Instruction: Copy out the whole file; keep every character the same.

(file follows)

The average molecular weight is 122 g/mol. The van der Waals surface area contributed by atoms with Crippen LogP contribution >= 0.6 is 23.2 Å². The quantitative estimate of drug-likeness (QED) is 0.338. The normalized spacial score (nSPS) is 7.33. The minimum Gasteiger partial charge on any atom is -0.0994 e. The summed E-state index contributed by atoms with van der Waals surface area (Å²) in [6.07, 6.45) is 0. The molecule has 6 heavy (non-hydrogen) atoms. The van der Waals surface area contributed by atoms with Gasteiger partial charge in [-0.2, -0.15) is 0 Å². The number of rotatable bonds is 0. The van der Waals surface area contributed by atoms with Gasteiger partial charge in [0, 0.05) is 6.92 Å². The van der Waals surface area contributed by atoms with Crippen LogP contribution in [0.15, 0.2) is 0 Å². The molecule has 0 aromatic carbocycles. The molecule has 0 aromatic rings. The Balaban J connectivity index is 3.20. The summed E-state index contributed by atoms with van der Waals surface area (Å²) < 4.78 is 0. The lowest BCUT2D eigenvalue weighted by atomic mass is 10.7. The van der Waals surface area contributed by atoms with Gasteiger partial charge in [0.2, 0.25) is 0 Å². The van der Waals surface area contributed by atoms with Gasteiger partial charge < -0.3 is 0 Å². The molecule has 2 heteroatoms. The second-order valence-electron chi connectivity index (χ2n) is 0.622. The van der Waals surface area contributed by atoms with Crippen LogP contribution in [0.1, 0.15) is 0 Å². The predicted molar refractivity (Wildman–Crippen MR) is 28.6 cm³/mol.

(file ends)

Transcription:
The average molecular weight is 122 g/mol. The van der Waals surface area contributed by atoms with Crippen LogP contribution >= 0.6 is 23.2 Å². The quantitative estimate of drug-likeness (QED) is 0.338. The normalized spacial score (nSPS) is 7.33. The minimum Gasteiger partial charge on any atom is -0.0994 e. The summed E-state index contributed by atoms with van der Waals surface area (Å²) in [6.07, 6.45) is 0. The molecule has 6 heavy (non-hydrogen) atoms. The van der Waals surface area contributed by atoms with Gasteiger partial charge in [-0.2, -0.15) is 0 Å². The number of rotatable bonds is 0. The van der Waals surface area contributed by atoms with Gasteiger partial charge in [0, 0.05) is 6.92 Å². The van der Waals surface area contributed by atoms with Crippen LogP contribution in [0.15, 0.2) is 0 Å². The molecule has 0 aromatic carbocycles. The molecule has 0 aromatic rings. The Balaban J connectivity index is 3.20. The summed E-state index contributed by atoms with van der Waals surface area (Å²) < 4.78 is 0. The lowest BCUT2D eigenvalue weighted by atomic mass is 10.7. The van der Waals surface area contributed by atoms with Gasteiger partial charge in [0.2, 0.25) is 0 Å². The van der Waals surface area contributed by atoms with Gasteiger partial charge < -0.3 is 0 Å². The molecule has 2 heteroatoms. The second-order valence-electron chi connectivity index (χ2n) is 0.622. The van der Waals surface area contributed by atoms with Crippen LogP contribution in [0.1, 0.15) is 0 Å². The predicted molar refractivity (Wildman–Crippen MR) is 28.6 cm³/mol.